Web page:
However, not all employers have been side-swiped by unexpected feedback – in fact, one Singapore organisation has managed to earn near-perfect responses from every online reviewer.
With a rating of 4.8 stars, security software firm CashShield has achieved one of Singapore’s highest employer ratings – an accomplishment HR head Pua Chiu Yee says is largely thanks to a strong company culture and tight-knit team.
“We believe in having an inclusive and collaborative working culture, treating our employees as family, respecting each other and working together closely across different departments and functions,” says Pua.
“We keep the company hierarchy relatively flat, allowing everyone to work together in a collaborative manner and progress together with the company,” she continues. “There are no walls; anyone can speak and all are treated equally.”
Defining the company’s culture as open, cohesive, and familial, Pua said employees and leaders within the organisation have a strong respect for one another and are happy to help.
“Such cohesiveness extends beyond work to personal matters, where employees see each other not just as colleagues, but as friends who can hang out after work or on weekends, share personal stories and woes with and engage in similar hobbies together,” said Pua.
CashShield also has an equal male to female ratio amongst both the management and the employees – something which is incredibly rare, especially in tech companies.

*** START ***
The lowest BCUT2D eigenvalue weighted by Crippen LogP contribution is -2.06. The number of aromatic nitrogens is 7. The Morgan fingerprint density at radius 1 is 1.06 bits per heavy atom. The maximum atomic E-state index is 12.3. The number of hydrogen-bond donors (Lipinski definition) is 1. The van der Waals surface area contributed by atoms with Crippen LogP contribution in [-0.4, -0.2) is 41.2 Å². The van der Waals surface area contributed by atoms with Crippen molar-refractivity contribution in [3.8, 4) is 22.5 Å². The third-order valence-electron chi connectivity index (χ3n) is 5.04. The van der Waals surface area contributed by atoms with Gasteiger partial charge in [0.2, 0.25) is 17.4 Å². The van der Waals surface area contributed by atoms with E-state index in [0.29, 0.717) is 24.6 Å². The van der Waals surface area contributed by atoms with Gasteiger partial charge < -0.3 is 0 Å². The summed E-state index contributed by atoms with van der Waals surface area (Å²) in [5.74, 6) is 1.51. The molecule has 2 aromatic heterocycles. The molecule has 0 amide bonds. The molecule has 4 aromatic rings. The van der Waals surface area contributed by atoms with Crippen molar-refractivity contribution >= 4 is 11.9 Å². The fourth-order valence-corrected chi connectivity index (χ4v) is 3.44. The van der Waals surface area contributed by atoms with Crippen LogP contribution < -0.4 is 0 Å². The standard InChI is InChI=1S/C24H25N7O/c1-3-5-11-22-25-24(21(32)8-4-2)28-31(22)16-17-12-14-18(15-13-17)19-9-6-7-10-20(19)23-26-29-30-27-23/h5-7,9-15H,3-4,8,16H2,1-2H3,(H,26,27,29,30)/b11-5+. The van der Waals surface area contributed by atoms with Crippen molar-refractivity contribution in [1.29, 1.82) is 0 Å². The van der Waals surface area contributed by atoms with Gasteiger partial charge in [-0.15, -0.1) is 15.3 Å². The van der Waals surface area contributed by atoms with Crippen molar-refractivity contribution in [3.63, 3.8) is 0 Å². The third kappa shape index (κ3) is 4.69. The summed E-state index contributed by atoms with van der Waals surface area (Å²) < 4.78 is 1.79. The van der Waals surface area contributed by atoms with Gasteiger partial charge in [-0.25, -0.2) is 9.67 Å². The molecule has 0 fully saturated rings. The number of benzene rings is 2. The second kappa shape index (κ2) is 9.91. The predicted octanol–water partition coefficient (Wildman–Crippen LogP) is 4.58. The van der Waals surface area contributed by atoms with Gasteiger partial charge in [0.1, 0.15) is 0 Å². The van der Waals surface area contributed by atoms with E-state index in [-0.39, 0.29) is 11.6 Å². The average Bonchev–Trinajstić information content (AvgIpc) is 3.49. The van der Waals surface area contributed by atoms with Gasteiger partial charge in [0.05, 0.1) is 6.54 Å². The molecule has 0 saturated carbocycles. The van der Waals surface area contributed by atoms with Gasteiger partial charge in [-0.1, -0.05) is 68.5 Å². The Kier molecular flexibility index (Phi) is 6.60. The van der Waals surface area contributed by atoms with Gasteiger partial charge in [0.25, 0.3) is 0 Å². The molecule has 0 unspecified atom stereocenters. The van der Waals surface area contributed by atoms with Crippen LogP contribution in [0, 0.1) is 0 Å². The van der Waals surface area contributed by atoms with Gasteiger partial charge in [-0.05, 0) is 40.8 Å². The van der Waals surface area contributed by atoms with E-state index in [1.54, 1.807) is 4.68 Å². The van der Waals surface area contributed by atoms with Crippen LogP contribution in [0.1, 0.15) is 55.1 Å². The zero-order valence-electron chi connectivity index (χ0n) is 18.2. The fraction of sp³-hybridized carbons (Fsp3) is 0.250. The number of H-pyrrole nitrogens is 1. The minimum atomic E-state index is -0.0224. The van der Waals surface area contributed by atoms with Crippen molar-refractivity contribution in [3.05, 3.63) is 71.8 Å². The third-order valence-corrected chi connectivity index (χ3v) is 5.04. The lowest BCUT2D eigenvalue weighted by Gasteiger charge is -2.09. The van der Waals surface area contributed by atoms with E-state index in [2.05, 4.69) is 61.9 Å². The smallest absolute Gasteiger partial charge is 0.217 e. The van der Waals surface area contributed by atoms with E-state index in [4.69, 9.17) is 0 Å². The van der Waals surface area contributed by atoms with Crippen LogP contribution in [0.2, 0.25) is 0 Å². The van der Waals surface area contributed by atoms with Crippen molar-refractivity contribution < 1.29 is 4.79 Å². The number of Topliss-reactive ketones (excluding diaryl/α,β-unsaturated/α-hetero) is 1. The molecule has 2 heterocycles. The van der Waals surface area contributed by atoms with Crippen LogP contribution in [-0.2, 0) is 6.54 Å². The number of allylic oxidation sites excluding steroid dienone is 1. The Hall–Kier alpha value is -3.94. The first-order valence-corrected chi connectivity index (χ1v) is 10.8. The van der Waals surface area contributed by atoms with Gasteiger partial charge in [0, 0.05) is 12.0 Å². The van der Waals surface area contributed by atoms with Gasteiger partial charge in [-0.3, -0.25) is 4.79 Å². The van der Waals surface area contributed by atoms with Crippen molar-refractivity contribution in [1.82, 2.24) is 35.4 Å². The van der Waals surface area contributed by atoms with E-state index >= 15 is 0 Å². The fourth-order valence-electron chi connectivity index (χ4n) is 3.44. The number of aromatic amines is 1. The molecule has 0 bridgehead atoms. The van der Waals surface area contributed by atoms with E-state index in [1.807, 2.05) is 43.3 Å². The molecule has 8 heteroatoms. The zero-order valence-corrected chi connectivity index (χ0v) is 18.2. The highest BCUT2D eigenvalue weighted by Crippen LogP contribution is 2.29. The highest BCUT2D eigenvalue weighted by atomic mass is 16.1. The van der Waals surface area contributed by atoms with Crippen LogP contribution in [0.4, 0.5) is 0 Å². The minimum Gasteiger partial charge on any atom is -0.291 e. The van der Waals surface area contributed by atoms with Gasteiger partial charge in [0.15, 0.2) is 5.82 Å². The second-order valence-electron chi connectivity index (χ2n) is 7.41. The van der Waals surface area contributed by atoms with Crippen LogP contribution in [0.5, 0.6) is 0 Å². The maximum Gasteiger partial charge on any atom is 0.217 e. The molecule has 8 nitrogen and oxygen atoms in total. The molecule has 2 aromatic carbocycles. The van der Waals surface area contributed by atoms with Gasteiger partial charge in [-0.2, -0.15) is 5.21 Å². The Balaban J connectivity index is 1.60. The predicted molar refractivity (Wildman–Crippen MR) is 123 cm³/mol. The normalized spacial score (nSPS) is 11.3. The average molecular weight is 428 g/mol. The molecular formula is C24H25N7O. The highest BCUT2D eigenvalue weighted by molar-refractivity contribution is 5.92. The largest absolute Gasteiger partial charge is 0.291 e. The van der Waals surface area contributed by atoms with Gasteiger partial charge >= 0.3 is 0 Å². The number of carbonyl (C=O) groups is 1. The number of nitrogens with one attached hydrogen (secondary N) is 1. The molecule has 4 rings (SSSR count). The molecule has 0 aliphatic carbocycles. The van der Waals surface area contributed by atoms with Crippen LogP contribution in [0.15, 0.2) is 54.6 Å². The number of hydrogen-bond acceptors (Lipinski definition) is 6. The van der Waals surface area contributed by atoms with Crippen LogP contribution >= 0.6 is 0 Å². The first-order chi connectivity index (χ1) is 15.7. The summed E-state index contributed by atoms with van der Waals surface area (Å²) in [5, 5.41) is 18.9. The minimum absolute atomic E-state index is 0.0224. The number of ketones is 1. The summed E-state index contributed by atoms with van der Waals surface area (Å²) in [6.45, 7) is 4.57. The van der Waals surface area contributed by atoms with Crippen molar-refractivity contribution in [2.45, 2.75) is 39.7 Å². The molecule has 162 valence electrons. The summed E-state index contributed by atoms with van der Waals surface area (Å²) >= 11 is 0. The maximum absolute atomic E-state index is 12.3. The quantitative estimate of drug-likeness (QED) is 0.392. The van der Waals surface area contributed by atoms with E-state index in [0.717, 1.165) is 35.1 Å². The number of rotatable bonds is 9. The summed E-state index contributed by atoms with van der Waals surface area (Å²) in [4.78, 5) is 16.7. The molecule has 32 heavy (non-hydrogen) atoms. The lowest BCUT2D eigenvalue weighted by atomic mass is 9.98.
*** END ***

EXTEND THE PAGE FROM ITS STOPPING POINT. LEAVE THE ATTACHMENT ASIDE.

“This definitely extends to help foster a feeling of equality amongst all in the company, with no preferential treatment or biases,” said Pua.
So, how did the organisation manage to build such an enviable – and effective – company culture?
“We build a culture based on a balance of trust, a time for seriousness and a time for fun; which is rather challenging as this often needs to be communicated clearly and in the right manner,” says Pua.
“Through this culture that we like to build, we ensure that adequate empowerment is given to each individual. This way, the employees will feel a sense of trust and responsibility when making a decision.”
Pua says the HR team has a particularly important role to play in this – something every member must be aware of at all times.
“Being in the HR department, we constantly remind ourselves that we are the bridge between the management and employees; and to create this trust, we must give employees the assurance that we are one where they can entrust us with problems they face at work,” she tells HRD.
“Furthermore, we ensure that the culture is built and maintained through understanding their needs and giving them the guidance in how they can resolve problems they may face during work through active listening and asking them questions.
“We also encourage a culture of providing constructive feedback within the organisation as this will help individual to understand how they can better improve themselves and learn together as a whole.”
Finally, the organisation puts a conscious effort into regularly connecting employees on a social basis – including company lunches, birthday celebrations, playing sports and team games.
“It would probably seem incredible that work regularly ends early on Fridays so that we can play sports or games, but we believe that this is important for everyone to create and develop deeper bonds with each other,” says Pua.
Would you spy on your employees?
How can you tell if an employee has high potential?
Thanks to review site Glassdoor, employees now have the ability to voice their concerns on a very public platform and some organisations have discovered some unpleasant home truths as a result.